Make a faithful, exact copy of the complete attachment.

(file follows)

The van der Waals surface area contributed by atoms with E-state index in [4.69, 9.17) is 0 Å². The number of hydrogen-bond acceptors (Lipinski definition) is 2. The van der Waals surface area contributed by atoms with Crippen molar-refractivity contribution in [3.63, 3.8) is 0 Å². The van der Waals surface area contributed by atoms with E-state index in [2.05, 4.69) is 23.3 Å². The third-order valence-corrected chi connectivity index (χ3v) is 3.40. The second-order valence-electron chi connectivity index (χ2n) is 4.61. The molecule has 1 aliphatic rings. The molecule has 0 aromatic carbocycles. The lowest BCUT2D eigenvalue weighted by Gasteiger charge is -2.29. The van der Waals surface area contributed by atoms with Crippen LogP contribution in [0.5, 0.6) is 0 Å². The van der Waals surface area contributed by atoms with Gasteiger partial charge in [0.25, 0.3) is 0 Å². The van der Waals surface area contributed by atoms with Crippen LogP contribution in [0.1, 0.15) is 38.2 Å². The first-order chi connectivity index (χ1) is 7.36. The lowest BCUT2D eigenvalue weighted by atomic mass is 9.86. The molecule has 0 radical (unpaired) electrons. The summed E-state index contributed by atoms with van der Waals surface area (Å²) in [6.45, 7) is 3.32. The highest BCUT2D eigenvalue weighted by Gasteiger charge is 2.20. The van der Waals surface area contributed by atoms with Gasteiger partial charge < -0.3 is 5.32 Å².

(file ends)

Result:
The van der Waals surface area contributed by atoms with E-state index in [4.69, 9.17) is 0 Å². The number of hydrogen-bond acceptors (Lipinski definition) is 2. The van der Waals surface area contributed by atoms with Crippen molar-refractivity contribution in [3.63, 3.8) is 0 Å². The van der Waals surface area contributed by atoms with E-state index in [2.05, 4.69) is 23.3 Å². The third-order valence-corrected chi connectivity index (χ3v) is 3.40. The second-order valence-electron chi connectivity index (χ2n) is 4.61. The molecule has 1 aliphatic rings. The molecule has 0 aromatic carbocycles. The lowest BCUT2D eigenvalue weighted by Gasteiger charge is -2.29. The van der Waals surface area contributed by atoms with Crippen LogP contribution in [0.5, 0.6) is 0 Å². The van der Waals surface area contributed by atoms with Gasteiger partial charge in [0.25, 0.3) is 0 Å². The van der Waals surface area contributed by atoms with Crippen LogP contribution in [0.1, 0.15) is 38.2 Å². The first-order chi connectivity index (χ1) is 7.36. The lowest BCUT2D eigenvalue weighted by atomic mass is 9.86. The molecule has 0 radical (unpaired) electrons. The summed E-state index contributed by atoms with van der Waals surface area (Å²) in [6.45, 7) is 3.32. The highest BCUT2D eigenvalue weighted by Gasteiger charge is 2.20. The van der Waals surface area contributed by atoms with Gasteiger partial charge < -0.3 is 5.32 Å².